US All-Electric Car Sales Charted: November 2018

DEC 30 2018 BY MARK KANE 10

All-electric car sales highly increased in the second half of 2018

The ramp-up of the Tesla Model 3 changed the image of pure electric car sales in the U.S. The volume not only reached new records (around 33,700 in September), but BEVs finally went truly mainstream (Model 3 is one of the most popular passenger cars). Let’s check out the pure electric car sales.

The split between PHEVs and BEVs requires some assumptions, because vehicle classification is not digital and we don’t have all the data. In this report we assume to add all plug-ins without internal combustion engine to BEVs, and all with internal combustion engine (in any configuration) to PHEVs. Because the BMW i3 comes in two versions (with or without ICE – REx) and we don’t know exact numbers, we assumed 50% for BEVs and 50% for PHEVs. We believe that i3 sales were at least around 50/50 in the first few years, and most recently longer-range BEV i3 takes probably two-thirds of sales. Some of the results for the other models are also estimated – see our monthly plug-in sales scorecard for data.

There are only 19 mainstream all-electric cars on the market (and 34 plug-in hybrids) – some models are all-new, while others are being withdrawn. Overall, BEVs note higher results then PHEVs.

In recent months, BEV sales accelerated reaching an average of more than 29,000 in the past three months. BEVs represents now the majority of all plug-ins.

U.S. BEV Car Sales – November 2018

During the first 11 months of this year, almost 200,000 all-electric cars were sold in the U.S., which is the best result ever (up 124% year-over-year). The total volume since 2010 is almost 589,000 (55% of total 1.078 million). The share among all plug-ins for the 11 months increased to 64%.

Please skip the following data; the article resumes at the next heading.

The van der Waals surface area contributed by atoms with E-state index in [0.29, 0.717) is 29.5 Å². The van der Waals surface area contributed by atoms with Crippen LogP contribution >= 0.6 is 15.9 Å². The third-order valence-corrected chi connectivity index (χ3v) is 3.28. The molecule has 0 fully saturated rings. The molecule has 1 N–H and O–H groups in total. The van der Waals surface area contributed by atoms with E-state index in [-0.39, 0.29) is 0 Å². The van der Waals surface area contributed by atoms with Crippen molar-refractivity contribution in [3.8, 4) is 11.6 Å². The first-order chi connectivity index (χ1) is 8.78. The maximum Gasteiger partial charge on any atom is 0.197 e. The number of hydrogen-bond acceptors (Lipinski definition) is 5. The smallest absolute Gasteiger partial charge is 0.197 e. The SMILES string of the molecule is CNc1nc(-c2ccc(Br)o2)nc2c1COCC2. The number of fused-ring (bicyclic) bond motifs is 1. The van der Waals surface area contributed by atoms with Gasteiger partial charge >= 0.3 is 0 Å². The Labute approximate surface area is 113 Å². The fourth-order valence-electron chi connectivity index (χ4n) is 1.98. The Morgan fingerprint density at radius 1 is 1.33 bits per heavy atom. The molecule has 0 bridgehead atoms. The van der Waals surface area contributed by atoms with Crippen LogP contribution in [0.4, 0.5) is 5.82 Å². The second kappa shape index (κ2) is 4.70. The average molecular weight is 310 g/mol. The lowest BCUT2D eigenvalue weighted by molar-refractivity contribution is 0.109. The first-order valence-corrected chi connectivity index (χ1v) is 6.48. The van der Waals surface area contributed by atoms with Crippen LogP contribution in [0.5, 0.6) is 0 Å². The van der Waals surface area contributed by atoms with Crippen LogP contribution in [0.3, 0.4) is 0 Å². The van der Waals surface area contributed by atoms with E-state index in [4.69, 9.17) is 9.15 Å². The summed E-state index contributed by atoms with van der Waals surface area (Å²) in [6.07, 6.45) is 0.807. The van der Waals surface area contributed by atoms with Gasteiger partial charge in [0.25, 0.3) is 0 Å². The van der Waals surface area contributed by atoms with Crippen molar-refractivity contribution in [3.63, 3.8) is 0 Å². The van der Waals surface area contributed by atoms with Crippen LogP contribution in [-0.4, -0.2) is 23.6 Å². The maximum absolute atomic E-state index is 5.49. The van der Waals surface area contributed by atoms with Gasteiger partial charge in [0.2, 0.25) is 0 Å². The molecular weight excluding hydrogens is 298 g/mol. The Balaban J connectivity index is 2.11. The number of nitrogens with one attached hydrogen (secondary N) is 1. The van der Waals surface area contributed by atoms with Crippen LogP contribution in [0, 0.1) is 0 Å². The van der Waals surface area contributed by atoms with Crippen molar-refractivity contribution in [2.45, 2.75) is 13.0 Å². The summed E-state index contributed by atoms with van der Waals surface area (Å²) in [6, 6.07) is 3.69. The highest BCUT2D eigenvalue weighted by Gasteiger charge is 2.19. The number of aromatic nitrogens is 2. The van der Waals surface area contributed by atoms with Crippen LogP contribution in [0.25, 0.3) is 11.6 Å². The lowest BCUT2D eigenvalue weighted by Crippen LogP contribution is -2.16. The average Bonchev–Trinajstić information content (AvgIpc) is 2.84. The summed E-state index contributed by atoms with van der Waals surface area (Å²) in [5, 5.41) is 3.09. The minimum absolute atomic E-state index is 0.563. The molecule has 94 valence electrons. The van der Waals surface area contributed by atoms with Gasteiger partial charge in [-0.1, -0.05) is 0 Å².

The best selling BEVs since 2010 are:

  • Tesla Model S – 140,642 (24% of all BEVs)
  • Nissan LEAF – 127,875 (22% of all BEVs)
  • Tesla Model 3 – 116,304 (20% of all BEVs)

Just like in the case of PHEVs, three top models account for almost two-thirds of all BEVs.

Categories: Nissan, Sales, Tesla

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10 Comments on "US All-Electric Car Sales Charted: November 2018"

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Pretty close to 50-50 until Model 3 came along

Model 3 and the new technologies that are coming will tip the balance even further in favor of the BEV.

Five years ago it seemed that PHEV would follow an evolutionary path that would have seen new models with smaller gas engines and larger batteries. Not the way it happened, consumers seem to prefer getting rid of the gas engine altogether.

Love our Pacifica PHEV. But if we could get an all-electric version for the same $$ and 300-400miles range, it would be preferred.

EV prices are too high when compared with comparable ICE counterparts.
Even with 300mile range, when you go on a road trip for the weekend, you will likely have to charge once, which will be an inconvenience.
So the real Tsunami creating change from ICE/PHEV to BEV would be the combination of reasonable BEV prices for the buyers + 300 mile range + placement of quick charging stations as ubiquitously as gas stations.

When that happens, I will be willing to replace all 4 of my ICE in the family to BEV.

Day to day no visits to gas stations not oil changes nor smog check appointments. And on road trips have a stop and have lunch breakfast or dinner instead of babysitting the refuel process is much less of an inconvenience compared to legacy gas cars. We have been all electric since 2016, no way I would go back to anything less.

Right – because weekend roadtrips of more than 300 miles (one way) are commonplace? Add a 15 min stop and you are at 400 miles and that has to be really stretching the limit of a weekend trip for any sane person.

So buy a BEV for the person who has the longest daily commute, and keep one of the ICE cars for the long family trips. Doesn’t have to be all-or-nothing.

I would agree with your first statement for all except for Tesla.
Tesla’s pricing on the MS/MX was cheaper than comparable ICE counterparts. Right now, it is in flux.with the killing of the 75, so we do not know if it will be cheaper or not.

However, TM3 is cheaper than its comparable ICE counterparts.

As to vehicles like Leaf, Bolt, etc, yeah, they are a good $10K more expensive than their comparable counterparts.

As to your range, if you are driving more than 300 miles without a break, then sooner or later, you will be a statistic. That is a good 4-6 hours of driving.

I love your charts. I’d like to know if the EV trend is simply compliance cars (Telsa excepted). The 2026 ZEV requirement is 16% but since each EV is worth 4 EV credits, that is actually 4%. And since the ZEV states comprise 26% of the US car market, that is 1% nationally. Tesla aside, we have not hit 1% nationally.

In the current quarter, Telsa sold 90% of all EV sold in the US.